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Winter weather perfect for ice dams

Winter weather perfect for ice dams

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Scott Frey can drive a block from his business’ downtown Prairie du Sac headquarters and point out a half dozen homes with ominous-looking ice dams.

The owner of Frey Construction and Home Improvement, pointing out humongous icicles hanging like stalactites from the eaves of homes during a short drive around the block, said each property could bring a future customer.

Ice dams form when snow melts and refreezes near the overhang where there is no heat loss from the home, potentially backing up water beneath the shingles and inside the home.

“When there is 10 inches of snow, it’s critical you remove snow from the bottom three to four feet of your roof,” Frey said.

Both Frey and Brad Hasheider, owner of Hasheider Roofing and Siding in Prairie du Sac, said they have received numerous calls about ice dams since the heavy snowfall last month deposited as much as 15 inches of snow on some area rooftops.

“The snow acts as an insulator on the top side, so on the bottom water runs down to the overhang, which isn’t heated underneath,” Hasheider said. “The ice dam itself doesn’t leak but if it gets high enough, then it pools water behind it and it backs up underneath your shingles. Shingles are made to shed water, not be submerged in them.”

Then, Hasheider said, water can get beneath the shingles and into the house, pooling in the ceiling and trickling down walls, doors and windows creating an expensive mess.

Both Prairie du Sac companies offer snow and ice dam removal services. Frey said the job would likely be around a few hundred dollars but it largely depends on the severity of the job, whereas Hasheider said they generally charge $65 an hour for snow and ice removal. “But with that said, we’d be helping them find a solution to prevent ice damage from occurring again,” Frey said.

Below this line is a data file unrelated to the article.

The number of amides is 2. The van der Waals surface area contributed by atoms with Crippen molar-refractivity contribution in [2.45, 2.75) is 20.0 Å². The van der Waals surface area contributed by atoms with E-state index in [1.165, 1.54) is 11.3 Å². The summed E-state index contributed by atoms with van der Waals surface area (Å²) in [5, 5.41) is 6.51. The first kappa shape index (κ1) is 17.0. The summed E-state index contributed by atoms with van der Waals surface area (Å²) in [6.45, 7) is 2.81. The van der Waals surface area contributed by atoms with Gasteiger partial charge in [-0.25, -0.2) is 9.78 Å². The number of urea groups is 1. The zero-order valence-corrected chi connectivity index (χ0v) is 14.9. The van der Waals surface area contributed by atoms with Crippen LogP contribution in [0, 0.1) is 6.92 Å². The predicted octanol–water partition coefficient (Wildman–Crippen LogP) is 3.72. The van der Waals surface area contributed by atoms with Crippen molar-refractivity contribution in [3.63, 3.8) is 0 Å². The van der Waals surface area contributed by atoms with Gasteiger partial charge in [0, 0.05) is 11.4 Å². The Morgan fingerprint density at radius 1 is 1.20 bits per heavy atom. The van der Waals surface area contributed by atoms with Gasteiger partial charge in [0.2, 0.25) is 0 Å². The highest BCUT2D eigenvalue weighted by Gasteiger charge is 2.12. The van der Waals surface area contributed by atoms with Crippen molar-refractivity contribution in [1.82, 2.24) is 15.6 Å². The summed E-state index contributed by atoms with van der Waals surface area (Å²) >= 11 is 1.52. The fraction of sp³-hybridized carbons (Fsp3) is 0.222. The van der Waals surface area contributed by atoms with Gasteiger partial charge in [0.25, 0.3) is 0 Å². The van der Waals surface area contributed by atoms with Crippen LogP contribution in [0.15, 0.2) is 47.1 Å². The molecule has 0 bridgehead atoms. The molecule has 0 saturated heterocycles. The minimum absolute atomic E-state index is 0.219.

Ice dams usually are indicative of a greater problem — inadequate insulation and venting. “What they really need to work on long-term is having a roofing system that breathes and isn’t heating the outside,” Frey said.

Hasheider said he’s been in homes were the attic is as warm as the rest of the house, which is a sign of both poor insulation and ventilation.

Homes that are particularly susceptible to ice dams are Cape Cod designs in which the attic space is used for bedrooms, and in houses with cathedral ceilings, where the gap between the ceiling and the roof is so narrow that it limits the amount of insulation and ventilation.

Hasheider said if an ice dam has formed, roofs with the lesser pitches tend to have the worst damage. Looking at some of the homes in downtown Prairie du Sac with ice dams, Frey said, “A lot of them are probably going to get away with it.” But, he added, “It’s a risk.”

Hasheider said it older homes, many built in the ’70s and ’80s to different energy-efficiency standards, are most prone to ice dams. “(The solution) varies from house to house, Hasheider said. “It depends on how they’re built as to what they need.”

Long-term cures don’t come cheap: typically between $2,500 and $4,000. But in some cases water damage becomes extensive. That’s when companies like Certi-Dry are called upon.

“I think a lot of times people don’t know they have a problem until it’s too late,” said Dave Meyer, owner of Certi-Dry, one of about a dozen companies in the Madison area that specialize in water mitigation. “Sometimes the water is in the walls and you don’t even see you have a problem.”

Meyer’s crews have been hustling to keep up with demand the past couple weeks. A typical restoration project, which includes drying and repairing walls and ceilings, can take up to 30 days and cost around $5,000. The costs generally are covered by insurance.

The biggest problem, Meyer said, is missing or ignoring a potential water problem.

“People can have ice in the attic and not even know it,” he said. “Even if you never see the water staining, if it’s moist in the attic from that ice, in the spring you’re going to start growing mold.

“Most people do something about it when they see water, but we don’t tend to think about our attics because nobody goes up there. If they’re worried about it, have somebody come in and get in the attic and look. It’s not going to cost anything to see if there’s a problem.”

Hasheider his crews will do snow removal, melt the ice dams and diagnose what is causing them.

“We can stop it from leaking on the outside and we also offer to see what the problem is and give a price and offer a cure for it, whether you do it now or in the spring” he said.

Wisconsin State Journal reporters George Hesselberg and Dennis Punzel contributed to this story.


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